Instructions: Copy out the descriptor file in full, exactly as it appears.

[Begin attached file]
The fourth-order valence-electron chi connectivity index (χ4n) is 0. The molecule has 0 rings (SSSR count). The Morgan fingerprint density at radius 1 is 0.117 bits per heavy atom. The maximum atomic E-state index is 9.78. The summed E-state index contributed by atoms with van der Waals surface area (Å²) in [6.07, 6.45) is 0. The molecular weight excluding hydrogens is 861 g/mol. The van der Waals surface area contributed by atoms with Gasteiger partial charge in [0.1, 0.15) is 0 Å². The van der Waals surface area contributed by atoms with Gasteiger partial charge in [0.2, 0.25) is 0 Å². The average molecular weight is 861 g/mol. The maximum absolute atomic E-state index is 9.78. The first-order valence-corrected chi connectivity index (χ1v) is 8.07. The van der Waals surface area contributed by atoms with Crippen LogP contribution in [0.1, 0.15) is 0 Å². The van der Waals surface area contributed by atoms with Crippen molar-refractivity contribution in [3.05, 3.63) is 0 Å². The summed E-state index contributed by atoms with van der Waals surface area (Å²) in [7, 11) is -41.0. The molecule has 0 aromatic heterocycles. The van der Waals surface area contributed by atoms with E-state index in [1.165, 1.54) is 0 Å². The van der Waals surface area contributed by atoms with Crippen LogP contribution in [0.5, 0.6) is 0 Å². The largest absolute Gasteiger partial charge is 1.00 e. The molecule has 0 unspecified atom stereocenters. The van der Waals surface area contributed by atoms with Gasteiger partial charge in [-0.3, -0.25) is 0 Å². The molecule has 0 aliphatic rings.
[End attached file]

The fourth-order valence-electron chi connectivity index (χ4n) is 0. The molecule has 0 rings (SSSR count). The Morgan fingerprint density at radius 1 is 0.117 bits per heavy atom. The maximum atomic E-state index is 9.78. The summed E-state index contributed by atoms with van der Waals surface area (Å²) in [6.07, 6.45) is 0. The molecular weight excluding hydrogens is 861 g/mol. The van der Waals surface area contributed by atoms with Gasteiger partial charge in [0.1, 0.15) is 0 Å². The van der Waals surface area contributed by atoms with Gasteiger partial charge in [0.2, 0.25) is 0 Å². The average molecular weight is 861 g/mol. The maximum absolute atomic E-state index is 9.78. The first-order valence-corrected chi connectivity index (χ1v) is 8.07. The van der Waals surface area contributed by atoms with Crippen LogP contribution in [0.1, 0.15) is 0 Å². The van der Waals surface area contributed by atoms with Crippen molar-refractivity contribution in [3.05, 3.63) is 0 Å². The summed E-state index contributed by atoms with van der Waals surface area (Å²) in [7, 11) is -41.0. The molecule has 0 aromatic heterocycles. The van der Waals surface area contributed by atoms with E-state index in [1.165, 1.54) is 0 Å². The van der Waals surface area contributed by atoms with Crippen LogP contribution in [0.5, 0.6) is 0 Å². The largest absolute Gasteiger partial charge is 1.00 e. The molecule has 0 unspecified atom stereocenters. The van der Waals surface area contributed by atoms with Gasteiger partial charge in [-0.3, -0.25) is 0 Å². The molecule has 0 aliphatic rings.